Physical Education Warm-ups for Children

Physical education warm-ups serve as physical and psychological preparation for the performance of any sport. Here are some common exercises.
Physical Education Warm-ups for Children

Last update: 31 December, 2021

Warm-ups are the exercises that people do before starting a sporting activity. With these activities, the body begins to move slowly and progressively and prepares itself for the main sporting task. And, in this way, injuries are avoided. Through physical education warm-ups, blood circulation is activated and body temperature is regulated. Muscles and joints are stretched and activated to meet the demands of physical activity.

Why are physical education warm-ups for children important?

Children don’t need a lot of movement to warm up. They’re more flexible than adults and have less risk of injury. However, the warm-up tasks help the body and are essential as a part of psychological preparation.

Getting children used to a warm-up routine is useful in order to prepare the body, as it works on strength and muscular flexibility. It’s also necessary to help their concentration.

Some specific benefits:

  • Children gradually increase their body temperature, which is necessary for physical activities.
  • Physical education warm-ups boost enzymatic activity and the amount of circulating glucose.
  • They stimulate the rapidity of muscle movements, especially contractions.
  • These exercises increase the coordination of the body in general.
  • They’re good for the breathing rate.
  • They reduce anxiety and fatigue.
  • They contribute to concentration and the focus of attention.
A young boys' soccer team on the field.

Despite all this, warm-up activities can be boring for children. If this happens, they’ll be reluctant to take part. Therefore, the best strategy is to carry them out through fun games that prepare kids for the main activity.

Children are always ready to play, therefore, they’ll see this task as entertainment.

The characteristics of physical education warm-up activities

Children generally begin their daily physical activity after a period of inactivity, when the body is relaxed.

To begin, the exercises must be progressive. The level of effort required will be from less to more. It should go from the easy to the difficult, that is, from general to specific.

A warm-up routine will last between 15 minutes and half an hour and it shouldn’t cause fatigue. The activities and their duration will be carefully chosen according to the age of the children.

Examples of warm-up activities for children

Experts recommend completing certain stages in warm-up activities for children.

1. Relaxation and concentration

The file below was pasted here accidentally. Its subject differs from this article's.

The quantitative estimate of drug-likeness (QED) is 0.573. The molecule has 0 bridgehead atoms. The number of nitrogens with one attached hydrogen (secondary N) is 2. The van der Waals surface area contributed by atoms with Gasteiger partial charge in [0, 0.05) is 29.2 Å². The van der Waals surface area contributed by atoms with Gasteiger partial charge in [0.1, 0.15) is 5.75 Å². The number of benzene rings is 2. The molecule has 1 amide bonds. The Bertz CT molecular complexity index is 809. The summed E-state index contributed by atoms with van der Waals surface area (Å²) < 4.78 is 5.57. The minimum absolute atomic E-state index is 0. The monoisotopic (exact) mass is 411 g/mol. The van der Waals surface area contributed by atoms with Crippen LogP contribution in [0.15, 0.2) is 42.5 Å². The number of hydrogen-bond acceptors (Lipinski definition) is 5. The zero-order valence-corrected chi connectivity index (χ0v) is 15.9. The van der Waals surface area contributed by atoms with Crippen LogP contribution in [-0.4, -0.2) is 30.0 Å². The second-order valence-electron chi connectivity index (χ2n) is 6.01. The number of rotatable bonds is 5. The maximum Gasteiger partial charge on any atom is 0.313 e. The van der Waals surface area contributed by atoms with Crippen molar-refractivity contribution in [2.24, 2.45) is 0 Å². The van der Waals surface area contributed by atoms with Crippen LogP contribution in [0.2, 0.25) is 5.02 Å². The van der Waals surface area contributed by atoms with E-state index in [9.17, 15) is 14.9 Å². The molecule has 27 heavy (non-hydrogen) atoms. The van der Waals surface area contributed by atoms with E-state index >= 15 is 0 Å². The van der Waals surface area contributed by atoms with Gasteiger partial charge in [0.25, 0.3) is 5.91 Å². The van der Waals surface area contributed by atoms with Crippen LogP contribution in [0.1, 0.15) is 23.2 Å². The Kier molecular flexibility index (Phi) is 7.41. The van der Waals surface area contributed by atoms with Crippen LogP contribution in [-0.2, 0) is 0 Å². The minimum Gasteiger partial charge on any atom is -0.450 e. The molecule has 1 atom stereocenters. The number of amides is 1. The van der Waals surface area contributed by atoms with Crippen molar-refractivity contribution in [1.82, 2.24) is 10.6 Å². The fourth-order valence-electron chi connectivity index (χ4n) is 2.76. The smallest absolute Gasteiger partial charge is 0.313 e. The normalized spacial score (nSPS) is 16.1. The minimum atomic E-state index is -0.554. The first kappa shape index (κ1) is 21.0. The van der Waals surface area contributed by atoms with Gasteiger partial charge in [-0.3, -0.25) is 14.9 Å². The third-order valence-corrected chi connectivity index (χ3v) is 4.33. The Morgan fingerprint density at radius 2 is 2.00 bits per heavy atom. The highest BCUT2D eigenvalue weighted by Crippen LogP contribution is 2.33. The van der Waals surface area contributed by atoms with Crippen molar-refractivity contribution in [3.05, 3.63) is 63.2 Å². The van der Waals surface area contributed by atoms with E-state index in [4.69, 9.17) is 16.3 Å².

Before starting any kind of physical activity, it’s important to tune the body and mind. This helps the brain not only to relax from tensions but also to focus on the exercise that’s going to be carried out.

For this, it’s good to sit on the floor for a few minutes and take a series of deliberate and conscious breaths: Inhale deeply through the nose, hold the air for a few seconds in the lungs, and then exhale as long as possible.

If necessary, you can choose to set the mood with appropriate music to acclimate to what’s to come.

2. Joint movements

The movements in each joint will be repeated. They can start at the ankles and work their way up the body. Another option is to start at the wrists and then go down. They’ll cover ankles, knees, hips, torso, shoulders, neck, elbows, and wrists.

These movements consist of flexions, extensions, and rotations of the joints. Some examples are:

  • Rotating the ankles
  • Raising your knees toward your hips.
  • Moving your arms like windmill blades back and forth.
  • Stretching and flexing the arms.

3. Stretches

Stretching prevents bones and muscles from breaking. Some examples of stretches are:

  • Spread your feet, one behind the other. Without bending the trunk, lower gently until the leg is stretched.
  • Clasp your hands behind your back and stretch back.
  • Raise one arm. Bend the other behind your head and grab your elbow. Gently move it to the opposite shoulder.
A woman and four children stretching.

4. Running

Running serves to activate blood circulation. The pace should be smooth, without forcing the children. They must always maintain the same speed. Some modalities are:

  • Run freely through all spaces. Find wide open places where there aren’t other people.
  • Running after another child, always keeping the same distance.
  • Running while jumping over lines drawn on the ground.

5. Cardiovascular exercises

The goal of these exercises is to stimulate the heart rate. A routine that integrates the aforementioned exercises, alternatively and progressively, will be stimulating the cardiovascular system.

For starters, you can start with gentle jogs in place. This progressively activates circulation in the lower limbs.

Later, you can opt for some strength exercises, such as squats or push-ups. As with the previous exercise, they favor the arrival of blood to the muscles involved in the exercise. This activates them and reduces the risk of injury.

A game that entertains children a lot is that of “Simon says…” (jump, run, sit down, get up, touch a partner’s back, lift one leg). This way, you can alternate the different warm-up exercises in a fun way.

About the importance of physical education warm-up exercises

Finally, it’s essential that you tend to the diversity of children, their individual possibilities, and also their limitations in order to avoid frustrations or physical pain. The teacher or monitor who coordinates the warm-up should always keep these factors in mind.

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